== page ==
Firstly, there is the Invisible Cities project, which has been so much fun. I have really enjoyed seeing people read books from the different countries, and while I have not been keeping up with my goals for this project, it is a joy to be involved. There is still time to join (check out the Discord), in July we are focusing on Israel, Ethiopia and Panama. August will be South Korea and Nigeria, we decided to reduce the number of countries because people wanted to read from every country, and we did not want anyone to feel like this is a struggle when they try to keep up. I might as well announce that in September the countries we are forcing on are Chile and Palestine. If you are interested in reading books from around the world, you are more that welcome to join us, there is no requirements to read from these counties. They are a structured way to explore the world.

I have only read 27 books so far this year, for me that is a low figure and I feel like I was in a reading slump for most of the year. I tried to combat the slump but reading some crime novels, as they serve as palate cleansers for me. Crime novels often get me out of a slump but have not been that effective this time around. Thankfully I do feel like I am out of this slump, and I can get back to my normally reading schedule. Let’s look at some of the highs and lows of the past six months.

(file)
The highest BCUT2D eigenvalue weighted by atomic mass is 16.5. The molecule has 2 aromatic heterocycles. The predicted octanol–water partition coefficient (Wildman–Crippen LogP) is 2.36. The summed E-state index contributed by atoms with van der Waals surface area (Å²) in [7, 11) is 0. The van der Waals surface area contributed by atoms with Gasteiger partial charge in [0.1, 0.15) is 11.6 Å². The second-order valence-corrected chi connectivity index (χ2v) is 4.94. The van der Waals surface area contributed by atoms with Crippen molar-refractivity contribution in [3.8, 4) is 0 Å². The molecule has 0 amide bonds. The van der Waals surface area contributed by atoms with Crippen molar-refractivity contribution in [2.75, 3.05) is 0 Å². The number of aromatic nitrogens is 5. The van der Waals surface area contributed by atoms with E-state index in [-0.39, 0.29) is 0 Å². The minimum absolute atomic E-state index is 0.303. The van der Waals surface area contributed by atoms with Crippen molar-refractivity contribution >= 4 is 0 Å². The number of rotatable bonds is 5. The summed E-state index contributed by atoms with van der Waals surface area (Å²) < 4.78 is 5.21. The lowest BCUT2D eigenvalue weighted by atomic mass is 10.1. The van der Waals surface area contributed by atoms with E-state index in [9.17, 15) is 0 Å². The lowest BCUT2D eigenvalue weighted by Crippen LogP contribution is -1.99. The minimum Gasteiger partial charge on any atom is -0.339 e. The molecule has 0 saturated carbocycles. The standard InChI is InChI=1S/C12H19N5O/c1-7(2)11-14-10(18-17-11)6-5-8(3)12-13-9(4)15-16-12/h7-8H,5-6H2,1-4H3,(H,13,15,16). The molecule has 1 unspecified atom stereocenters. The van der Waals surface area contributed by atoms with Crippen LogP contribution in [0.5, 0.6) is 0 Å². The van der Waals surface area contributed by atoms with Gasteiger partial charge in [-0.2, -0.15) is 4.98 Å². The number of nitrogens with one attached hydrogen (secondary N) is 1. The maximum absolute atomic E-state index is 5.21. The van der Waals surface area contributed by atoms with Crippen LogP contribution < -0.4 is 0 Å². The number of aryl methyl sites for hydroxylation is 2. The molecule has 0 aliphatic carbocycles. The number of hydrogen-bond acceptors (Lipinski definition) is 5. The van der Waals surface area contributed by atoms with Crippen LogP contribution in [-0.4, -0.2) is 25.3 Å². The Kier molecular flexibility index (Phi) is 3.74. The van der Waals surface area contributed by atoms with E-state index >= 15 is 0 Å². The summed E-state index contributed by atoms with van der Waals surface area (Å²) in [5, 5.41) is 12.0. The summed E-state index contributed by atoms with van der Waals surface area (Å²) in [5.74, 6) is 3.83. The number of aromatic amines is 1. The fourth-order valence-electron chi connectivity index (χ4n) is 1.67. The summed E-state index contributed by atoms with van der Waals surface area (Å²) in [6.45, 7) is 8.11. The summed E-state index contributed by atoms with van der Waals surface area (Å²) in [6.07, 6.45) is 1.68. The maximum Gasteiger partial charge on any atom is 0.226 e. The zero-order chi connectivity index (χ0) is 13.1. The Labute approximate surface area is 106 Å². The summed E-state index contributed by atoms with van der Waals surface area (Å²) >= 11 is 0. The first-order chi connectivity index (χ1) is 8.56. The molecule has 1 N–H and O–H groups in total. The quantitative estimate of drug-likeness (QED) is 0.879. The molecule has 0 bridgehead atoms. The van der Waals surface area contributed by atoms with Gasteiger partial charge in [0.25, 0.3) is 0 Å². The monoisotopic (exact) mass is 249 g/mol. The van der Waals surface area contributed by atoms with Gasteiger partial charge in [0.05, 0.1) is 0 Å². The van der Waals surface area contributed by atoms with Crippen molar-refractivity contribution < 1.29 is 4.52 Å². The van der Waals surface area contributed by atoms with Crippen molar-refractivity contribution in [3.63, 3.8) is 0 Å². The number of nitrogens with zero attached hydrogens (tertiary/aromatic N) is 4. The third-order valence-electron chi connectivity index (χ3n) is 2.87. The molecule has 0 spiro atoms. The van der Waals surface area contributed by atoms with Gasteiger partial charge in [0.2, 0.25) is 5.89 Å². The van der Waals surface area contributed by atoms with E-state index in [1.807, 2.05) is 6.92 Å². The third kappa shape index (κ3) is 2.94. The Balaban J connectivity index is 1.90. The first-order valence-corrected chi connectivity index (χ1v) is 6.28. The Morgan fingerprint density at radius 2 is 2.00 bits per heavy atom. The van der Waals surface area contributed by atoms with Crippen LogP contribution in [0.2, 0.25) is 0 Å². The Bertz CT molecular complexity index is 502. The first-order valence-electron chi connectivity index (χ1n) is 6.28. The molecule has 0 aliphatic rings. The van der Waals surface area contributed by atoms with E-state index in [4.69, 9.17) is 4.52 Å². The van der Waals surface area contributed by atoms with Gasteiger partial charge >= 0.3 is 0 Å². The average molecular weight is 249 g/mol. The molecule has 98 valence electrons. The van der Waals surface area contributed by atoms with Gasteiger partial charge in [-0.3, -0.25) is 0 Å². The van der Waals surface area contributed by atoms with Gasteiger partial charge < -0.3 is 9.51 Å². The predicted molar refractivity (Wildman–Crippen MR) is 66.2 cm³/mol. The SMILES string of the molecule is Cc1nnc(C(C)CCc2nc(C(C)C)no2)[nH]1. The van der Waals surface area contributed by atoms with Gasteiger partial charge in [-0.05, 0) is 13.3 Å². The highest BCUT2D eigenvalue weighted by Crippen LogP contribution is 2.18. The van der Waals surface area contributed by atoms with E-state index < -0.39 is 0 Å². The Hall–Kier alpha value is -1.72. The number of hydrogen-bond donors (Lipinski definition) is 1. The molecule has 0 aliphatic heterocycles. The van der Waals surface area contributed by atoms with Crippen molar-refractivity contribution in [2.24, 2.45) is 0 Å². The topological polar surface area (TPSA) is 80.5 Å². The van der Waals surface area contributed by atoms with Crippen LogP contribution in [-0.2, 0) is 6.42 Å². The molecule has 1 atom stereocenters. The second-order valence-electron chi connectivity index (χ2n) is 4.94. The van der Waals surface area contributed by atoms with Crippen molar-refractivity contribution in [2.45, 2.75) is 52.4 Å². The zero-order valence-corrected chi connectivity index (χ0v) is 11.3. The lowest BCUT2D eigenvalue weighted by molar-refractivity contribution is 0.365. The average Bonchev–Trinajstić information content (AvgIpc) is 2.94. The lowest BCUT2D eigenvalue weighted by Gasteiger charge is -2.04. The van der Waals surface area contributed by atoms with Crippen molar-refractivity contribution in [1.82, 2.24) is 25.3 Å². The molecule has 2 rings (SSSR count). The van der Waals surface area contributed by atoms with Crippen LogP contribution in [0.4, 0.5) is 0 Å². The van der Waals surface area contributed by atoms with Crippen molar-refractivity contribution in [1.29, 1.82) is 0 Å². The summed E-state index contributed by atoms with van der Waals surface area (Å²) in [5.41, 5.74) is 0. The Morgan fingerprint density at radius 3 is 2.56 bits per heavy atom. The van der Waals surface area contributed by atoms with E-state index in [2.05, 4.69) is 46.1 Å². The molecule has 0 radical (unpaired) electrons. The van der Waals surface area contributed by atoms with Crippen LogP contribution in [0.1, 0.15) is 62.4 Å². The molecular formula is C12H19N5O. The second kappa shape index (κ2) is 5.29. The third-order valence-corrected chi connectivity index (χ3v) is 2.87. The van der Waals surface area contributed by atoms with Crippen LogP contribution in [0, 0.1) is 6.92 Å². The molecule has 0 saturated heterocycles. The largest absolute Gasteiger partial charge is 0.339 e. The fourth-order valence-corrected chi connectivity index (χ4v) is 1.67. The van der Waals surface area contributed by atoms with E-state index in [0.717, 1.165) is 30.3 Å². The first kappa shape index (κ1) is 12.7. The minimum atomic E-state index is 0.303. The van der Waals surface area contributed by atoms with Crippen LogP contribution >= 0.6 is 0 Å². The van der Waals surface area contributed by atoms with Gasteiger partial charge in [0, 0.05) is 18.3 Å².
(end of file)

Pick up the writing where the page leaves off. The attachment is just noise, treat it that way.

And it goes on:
I started off the year reading Dead Man Switch by Tara Moss which was a fun little Australian crime novel set in 1940s Sydney, but then I read Minor Detail by Adania Shibli (translated by Elisabeth Jaquette). This book was amazing and devastating, it still haunts me, but worth it. I finally read Themystery.doc by Matthew McIntosh, a book I’ve been wanting to read but the 1669 page count was intimating, however it was very readable and because it’s a blend of emails, chat logs, photographs and more, I flew through the book. A low point in my reading was because of a book club book, called Leave the World Behind by Rumaan Alam. This book was not my style, there was a point in the novel, where the narrator described everything, they picked up at a supermarket, and that type of writing feels tedious to me. I also did not enjoy Ariadne by Jennifer Saint, it was described as a feminist mythology retelling, but it was pretty much the same story, just from a woman’s perspective. I did not see any difference in the story at all, and I prefer a retelling to offer something different, instead of the same story told by a different major character.

The true reading highlight so far this year is discovering Carmen Maria Machado. At the recommendation of Stephanie from That’s What She Read and Books in the Freezer, I picked up In The Dream House and fell in love with that book, so much so, that I had to read Her Body and Other Parties soon after. While I loved the short story collection, her memoir just hit differently and quickly became a new favourite. I loved the way she wrote about her of experiences but the fact that she wrote it in second person really felt like she was including others who have suffered from domestic abuse into the story.

Having a look at my reading stats, I am surprised just how different my reading has been so far this year. The fact that 50% of the reading has been digitally (ebooks and audiobooks) was surprising, and almost 70% of the books came from the library, even though I have so much to read on my shelves. I am still focusing on world literature, but only 60% were books translated, which feels low to me, but I think due to the fact that I’ve read so little and trying to read my book club books, it does make sense. Hope everyone has a better reading experience and would love to hear what books have been the highlights so far in 2021.